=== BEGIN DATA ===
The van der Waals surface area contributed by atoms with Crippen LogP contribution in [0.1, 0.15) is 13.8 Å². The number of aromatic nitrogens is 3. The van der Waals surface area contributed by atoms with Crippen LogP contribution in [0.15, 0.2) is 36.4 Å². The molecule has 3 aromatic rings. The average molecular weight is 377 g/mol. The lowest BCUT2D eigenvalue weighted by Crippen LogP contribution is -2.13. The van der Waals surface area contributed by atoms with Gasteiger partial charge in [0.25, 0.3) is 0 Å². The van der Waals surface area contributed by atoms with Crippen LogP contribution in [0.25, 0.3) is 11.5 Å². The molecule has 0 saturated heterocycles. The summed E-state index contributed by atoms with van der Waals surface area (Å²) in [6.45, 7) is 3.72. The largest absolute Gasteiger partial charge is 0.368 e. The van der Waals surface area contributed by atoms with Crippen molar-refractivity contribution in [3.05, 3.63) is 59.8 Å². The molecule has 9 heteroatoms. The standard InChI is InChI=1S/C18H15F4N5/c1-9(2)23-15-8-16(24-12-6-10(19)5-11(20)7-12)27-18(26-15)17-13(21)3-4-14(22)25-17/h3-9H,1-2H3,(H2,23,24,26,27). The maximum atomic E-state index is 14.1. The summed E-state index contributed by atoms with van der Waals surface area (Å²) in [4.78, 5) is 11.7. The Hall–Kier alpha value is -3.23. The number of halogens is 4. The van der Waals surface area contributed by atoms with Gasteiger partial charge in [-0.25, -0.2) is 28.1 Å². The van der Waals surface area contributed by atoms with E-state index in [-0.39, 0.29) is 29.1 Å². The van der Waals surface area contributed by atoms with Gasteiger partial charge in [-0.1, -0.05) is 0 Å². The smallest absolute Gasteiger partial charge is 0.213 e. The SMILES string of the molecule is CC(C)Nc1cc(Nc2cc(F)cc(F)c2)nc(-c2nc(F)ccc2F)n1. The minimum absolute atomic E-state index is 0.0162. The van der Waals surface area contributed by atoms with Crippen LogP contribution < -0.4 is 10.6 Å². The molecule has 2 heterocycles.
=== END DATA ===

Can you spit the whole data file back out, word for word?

The van der Waals surface area contributed by atoms with Crippen LogP contribution in [0.1, 0.15) is 13.8 Å². The number of aromatic nitrogens is 3. The van der Waals surface area contributed by atoms with Crippen LogP contribution in [0.15, 0.2) is 36.4 Å². The molecule has 3 aromatic rings. The average molecular weight is 377 g/mol. The lowest BCUT2D eigenvalue weighted by Crippen LogP contribution is -2.13. The van der Waals surface area contributed by atoms with Gasteiger partial charge in [0.25, 0.3) is 0 Å². The van der Waals surface area contributed by atoms with Crippen LogP contribution in [0.25, 0.3) is 11.5 Å². The molecule has 0 saturated heterocycles. The summed E-state index contributed by atoms with van der Waals surface area (Å²) in [6.45, 7) is 3.72. The largest absolute Gasteiger partial charge is 0.368 e. The van der Waals surface area contributed by atoms with Crippen molar-refractivity contribution in [3.05, 3.63) is 59.8 Å². The molecule has 9 heteroatoms. The standard InChI is InChI=1S/C18H15F4N5/c1-9(2)23-15-8-16(24-12-6-10(19)5-11(20)7-12)27-18(26-15)17-13(21)3-4-14(22)25-17/h3-9H,1-2H3,(H2,23,24,26,27). The maximum atomic E-state index is 14.1. The summed E-state index contributed by atoms with van der Waals surface area (Å²) in [4.78, 5) is 11.7. The Hall–Kier alpha value is -3.23. The number of halogens is 4. The van der Waals surface area contributed by atoms with Gasteiger partial charge in [-0.25, -0.2) is 28.1 Å². The van der Waals surface area contributed by atoms with E-state index in [-0.39, 0.29) is 29.1 Å². The van der Waals surface area contributed by atoms with Gasteiger partial charge in [-0.1, -0.05) is 0 Å². The smallest absolute Gasteiger partial charge is 0.213 e. The SMILES string of the molecule is CC(C)Nc1cc(Nc2cc(F)cc(F)c2)nc(-c2nc(F)ccc2F)n1. The minimum absolute atomic E-state index is 0.0162. The van der Waals surface area contributed by atoms with Crippen LogP contribution < -0.4 is 10.6 Å². The molecule has 2 heterocycles.